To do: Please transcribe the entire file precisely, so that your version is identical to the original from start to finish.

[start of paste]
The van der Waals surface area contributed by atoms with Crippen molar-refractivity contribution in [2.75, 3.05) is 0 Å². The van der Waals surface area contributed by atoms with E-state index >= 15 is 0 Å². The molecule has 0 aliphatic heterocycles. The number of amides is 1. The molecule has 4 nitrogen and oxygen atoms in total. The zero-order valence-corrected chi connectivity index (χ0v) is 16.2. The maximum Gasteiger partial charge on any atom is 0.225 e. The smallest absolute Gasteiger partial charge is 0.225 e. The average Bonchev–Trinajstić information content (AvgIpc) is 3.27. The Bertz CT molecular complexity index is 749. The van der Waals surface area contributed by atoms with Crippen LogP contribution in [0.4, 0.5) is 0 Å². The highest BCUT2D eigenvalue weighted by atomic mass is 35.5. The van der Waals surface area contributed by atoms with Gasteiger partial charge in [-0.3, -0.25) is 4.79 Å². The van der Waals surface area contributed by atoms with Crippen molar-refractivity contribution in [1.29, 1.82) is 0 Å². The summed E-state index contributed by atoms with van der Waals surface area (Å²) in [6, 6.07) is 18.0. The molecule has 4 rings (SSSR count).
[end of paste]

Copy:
The van der Waals surface area contributed by atoms with Crippen molar-refractivity contribution in [2.75, 3.05) is 0 Å². The van der Waals surface area contributed by atoms with E-state index >= 15 is 0 Å². The molecule has 0 aliphatic heterocycles. The number of amides is 1. The molecule has 4 nitrogen and oxygen atoms in total. The zero-order valence-corrected chi connectivity index (χ0v) is 16.2. The maximum Gasteiger partial charge on any atom is 0.225 e. The smallest absolute Gasteiger partial charge is 0.225 e. The average Bonchev–Trinajstić information content (AvgIpc) is 3.27. The Bertz CT molecular complexity index is 749. The van der Waals surface area contributed by atoms with Crippen LogP contribution in [0.4, 0.5) is 0 Å². The highest BCUT2D eigenvalue weighted by atomic mass is 35.5. The van der Waals surface area contributed by atoms with Gasteiger partial charge in [-0.3, -0.25) is 4.79 Å². The van der Waals surface area contributed by atoms with Crippen molar-refractivity contribution in [1.29, 1.82) is 0 Å². The summed E-state index contributed by atoms with van der Waals surface area (Å²) in [6, 6.07) is 18.0. The molecule has 4 rings (SSSR count).